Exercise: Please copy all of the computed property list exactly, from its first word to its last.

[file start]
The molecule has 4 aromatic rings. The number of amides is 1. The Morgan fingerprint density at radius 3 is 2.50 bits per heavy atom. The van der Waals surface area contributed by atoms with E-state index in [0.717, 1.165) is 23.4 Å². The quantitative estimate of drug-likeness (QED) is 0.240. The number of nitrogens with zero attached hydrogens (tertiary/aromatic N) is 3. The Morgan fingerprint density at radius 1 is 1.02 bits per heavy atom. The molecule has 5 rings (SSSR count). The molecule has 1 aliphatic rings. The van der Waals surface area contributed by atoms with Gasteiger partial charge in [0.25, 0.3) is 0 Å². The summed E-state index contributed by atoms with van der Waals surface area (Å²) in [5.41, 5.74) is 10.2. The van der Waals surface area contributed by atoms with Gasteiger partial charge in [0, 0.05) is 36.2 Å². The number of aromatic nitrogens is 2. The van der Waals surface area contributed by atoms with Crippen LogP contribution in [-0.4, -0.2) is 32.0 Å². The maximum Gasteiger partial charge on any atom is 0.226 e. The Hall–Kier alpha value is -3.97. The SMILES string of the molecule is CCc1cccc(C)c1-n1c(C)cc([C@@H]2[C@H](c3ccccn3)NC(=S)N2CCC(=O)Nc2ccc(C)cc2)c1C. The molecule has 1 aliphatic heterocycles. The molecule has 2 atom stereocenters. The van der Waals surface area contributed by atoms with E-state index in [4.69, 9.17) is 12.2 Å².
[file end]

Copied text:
The molecule has 4 aromatic rings. The number of amides is 1. The Morgan fingerprint density at radius 3 is 2.50 bits per heavy atom. The van der Waals surface area contributed by atoms with E-state index in [0.717, 1.165) is 23.4 Å². The quantitative estimate of drug-likeness (QED) is 0.240. The number of nitrogens with zero attached hydrogens (tertiary/aromatic N) is 3. The Morgan fingerprint density at radius 1 is 1.02 bits per heavy atom. The molecule has 5 rings (SSSR count). The molecule has 1 aliphatic rings. The van der Waals surface area contributed by atoms with Gasteiger partial charge in [0.25, 0.3) is 0 Å². The summed E-state index contributed by atoms with van der Waals surface area (Å²) in [5.41, 5.74) is 10.2. The van der Waals surface area contributed by atoms with Gasteiger partial charge in [0, 0.05) is 36.2 Å². The number of aromatic nitrogens is 2. The van der Waals surface area contributed by atoms with Crippen LogP contribution in [-0.4, -0.2) is 32.0 Å². The maximum Gasteiger partial charge on any atom is 0.226 e. The Hall–Kier alpha value is -3.97. The SMILES string of the molecule is CCc1cccc(C)c1-n1c(C)cc([C@@H]2[C@H](c3ccccn3)NC(=S)N2CCC(=O)Nc2ccc(C)cc2)c1C. The molecule has 1 aliphatic heterocycles. The molecule has 2 atom stereocenters. The van der Waals surface area contributed by atoms with E-state index in [4.69, 9.17) is 12.2 Å².